Your descent into Kettlewell marks the end of this section.
Kettlewell - Cam Houses
Continuing a waterways theme, the Dales Way makes its way out of Kettlewell following the river through classic dales country towards Buckden, a pretty little village with a variety of local services.
Hubberholme is the next settlement you pass through and it's the last one on the trail to call Wharfedale home.
Langstroth Dale greets you as you leave Hubberholme, and with it comes wilder, more open terrain.
After a series of tiny hamlets and farmsteads you come to Cam Houses and the end of this section. Cam Houses is a remote farmstead and highly regarded Bed and Breakfast. Such is its popularity that you're advised to book in advance.
Cam Houses - Dent
A change of scene for the Dales Way in this section as you spend time taking in wide vistas from the Cam High Road, a Roman road shared with The Pennine Way.
The sights on this section include the most impressive Ribblehead Viaduct ferrying the Settle to Carlisle railway across the moors.
As you descend into Dentdale, following the river Dee, you finally come to Dent, your destination on this section and a quaint, atmospheric Dales village seemingly from a bygone time.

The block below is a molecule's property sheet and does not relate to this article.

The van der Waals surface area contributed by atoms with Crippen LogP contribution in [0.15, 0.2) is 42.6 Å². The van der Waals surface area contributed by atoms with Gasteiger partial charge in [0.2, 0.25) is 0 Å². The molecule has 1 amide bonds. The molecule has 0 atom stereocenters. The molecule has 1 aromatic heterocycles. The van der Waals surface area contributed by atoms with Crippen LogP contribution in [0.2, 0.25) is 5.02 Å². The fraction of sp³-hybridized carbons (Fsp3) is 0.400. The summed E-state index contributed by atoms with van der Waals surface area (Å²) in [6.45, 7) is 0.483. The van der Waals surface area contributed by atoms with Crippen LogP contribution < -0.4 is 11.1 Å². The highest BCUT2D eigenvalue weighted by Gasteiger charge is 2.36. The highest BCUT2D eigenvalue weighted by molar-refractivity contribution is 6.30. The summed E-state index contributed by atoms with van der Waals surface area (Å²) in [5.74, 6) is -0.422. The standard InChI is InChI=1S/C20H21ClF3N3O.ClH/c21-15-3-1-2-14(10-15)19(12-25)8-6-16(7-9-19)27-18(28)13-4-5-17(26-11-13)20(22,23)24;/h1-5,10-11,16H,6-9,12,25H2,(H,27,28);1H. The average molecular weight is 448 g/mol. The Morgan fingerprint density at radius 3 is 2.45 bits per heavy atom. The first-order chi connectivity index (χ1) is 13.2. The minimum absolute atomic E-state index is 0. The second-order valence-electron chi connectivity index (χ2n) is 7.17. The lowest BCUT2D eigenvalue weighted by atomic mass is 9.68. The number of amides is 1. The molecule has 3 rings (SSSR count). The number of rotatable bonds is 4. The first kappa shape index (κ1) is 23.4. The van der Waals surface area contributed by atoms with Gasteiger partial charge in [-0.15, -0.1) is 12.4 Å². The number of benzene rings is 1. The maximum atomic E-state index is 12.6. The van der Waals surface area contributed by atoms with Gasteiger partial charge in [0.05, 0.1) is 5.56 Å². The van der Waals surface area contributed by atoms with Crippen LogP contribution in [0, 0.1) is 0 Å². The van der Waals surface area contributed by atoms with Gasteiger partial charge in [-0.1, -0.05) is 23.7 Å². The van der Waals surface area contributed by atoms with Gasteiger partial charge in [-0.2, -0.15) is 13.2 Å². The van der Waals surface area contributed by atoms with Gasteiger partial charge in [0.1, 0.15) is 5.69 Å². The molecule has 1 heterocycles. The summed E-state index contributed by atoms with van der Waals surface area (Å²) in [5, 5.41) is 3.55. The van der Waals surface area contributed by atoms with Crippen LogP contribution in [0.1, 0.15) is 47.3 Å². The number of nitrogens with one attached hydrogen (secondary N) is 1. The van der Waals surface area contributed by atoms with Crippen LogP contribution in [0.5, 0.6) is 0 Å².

Dent - Firbank
There's more easy walking and there are more classically Yorkshire Dales views on this section of the Dales Way long distance path.
You follow the Dee once more up out of Dentdale and down through Millthrop on your way to Sedbergh. Sedbergh is a larger market town and many people choose to end this section of the trail here.
However, we press on out of Sedbergh for another four miles to Firbank, a tiny little hamlet with stunning views over the Howgill Fells.
Firbank - Staveley
This section sees the Dales Way leave the Yorkshire Dales National Park as it heads across the Eden Valley and into Lake District National Park.
Once you get to the picturesque Crook of Lune Bridge, you may start to glimpse the fells of the Lake District National Park in the distance. However, you must first negotiate arterial transport routes including motor and railway.
Thereafter, you are returned to rolling farmland and enjoyable views as you wend your way through villages and along river banks towards Staveley, a pretty little village in the Vale of Kentmere.
Staveley - Bowness
On this easy, final section of the Dales Way long distance path, you get your first real views of the Lake District mountains.
The route is tricky to follow in places as it weaves through woodland, across fields and along lanes, but you'll know you've got it right when you get your first sight of Lake Windermere from the lookout point on Brant Fell.
The famous Dales Way Bench lies just beyond here, and with it, the end of the Dales Way long distance path.
After posing for photos, most walkers then continue down the trail along Brantfell Road and into Bowness-on-Windermere itself.
You can continue reading about other National Trails and Long Distance Walks using the links at the bottom of the page.